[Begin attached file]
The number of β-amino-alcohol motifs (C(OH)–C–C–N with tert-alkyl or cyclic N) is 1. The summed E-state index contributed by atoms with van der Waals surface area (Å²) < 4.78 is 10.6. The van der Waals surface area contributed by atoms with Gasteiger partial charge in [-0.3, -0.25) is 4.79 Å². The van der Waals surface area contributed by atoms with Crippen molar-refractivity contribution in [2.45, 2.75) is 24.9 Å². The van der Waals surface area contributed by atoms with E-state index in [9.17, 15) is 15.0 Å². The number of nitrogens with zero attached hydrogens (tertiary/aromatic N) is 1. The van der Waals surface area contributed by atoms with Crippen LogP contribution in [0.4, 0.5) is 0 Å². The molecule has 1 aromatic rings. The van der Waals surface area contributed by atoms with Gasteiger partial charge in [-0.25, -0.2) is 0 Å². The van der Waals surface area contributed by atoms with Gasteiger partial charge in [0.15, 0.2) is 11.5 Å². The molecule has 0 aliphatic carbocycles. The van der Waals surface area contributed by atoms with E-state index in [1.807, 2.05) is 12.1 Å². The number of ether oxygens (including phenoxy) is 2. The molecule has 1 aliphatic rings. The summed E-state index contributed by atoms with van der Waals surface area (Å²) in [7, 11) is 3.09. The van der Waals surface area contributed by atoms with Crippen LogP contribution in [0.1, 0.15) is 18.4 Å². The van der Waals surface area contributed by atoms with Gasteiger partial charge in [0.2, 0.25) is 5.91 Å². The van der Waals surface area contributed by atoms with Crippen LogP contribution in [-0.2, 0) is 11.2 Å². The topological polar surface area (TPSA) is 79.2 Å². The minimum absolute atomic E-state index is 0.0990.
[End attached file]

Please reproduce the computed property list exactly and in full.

The number of β-amino-alcohol motifs (C(OH)–C–C–N with tert-alkyl or cyclic N) is 1. The summed E-state index contributed by atoms with van der Waals surface area (Å²) < 4.78 is 10.6. The van der Waals surface area contributed by atoms with Gasteiger partial charge in [-0.3, -0.25) is 4.79 Å². The van der Waals surface area contributed by atoms with Crippen molar-refractivity contribution in [2.45, 2.75) is 24.9 Å². The van der Waals surface area contributed by atoms with E-state index in [9.17, 15) is 15.0 Å². The number of nitrogens with zero attached hydrogens (tertiary/aromatic N) is 1. The van der Waals surface area contributed by atoms with Crippen LogP contribution in [0.4, 0.5) is 0 Å². The molecule has 1 aromatic rings. The van der Waals surface area contributed by atoms with Gasteiger partial charge in [-0.25, -0.2) is 0 Å². The van der Waals surface area contributed by atoms with Gasteiger partial charge in [0.15, 0.2) is 11.5 Å². The molecule has 0 aliphatic carbocycles. The van der Waals surface area contributed by atoms with E-state index in [1.807, 2.05) is 12.1 Å². The number of ether oxygens (including phenoxy) is 2. The molecule has 1 aliphatic rings. The summed E-state index contributed by atoms with van der Waals surface area (Å²) in [7, 11) is 3.09. The van der Waals surface area contributed by atoms with Crippen LogP contribution in [0.1, 0.15) is 18.4 Å². The van der Waals surface area contributed by atoms with Gasteiger partial charge in [0.2, 0.25) is 5.91 Å². The van der Waals surface area contributed by atoms with Crippen LogP contribution in [-0.2, 0) is 11.2 Å². The topological polar surface area (TPSA) is 79.2 Å². The minimum absolute atomic E-state index is 0.0990.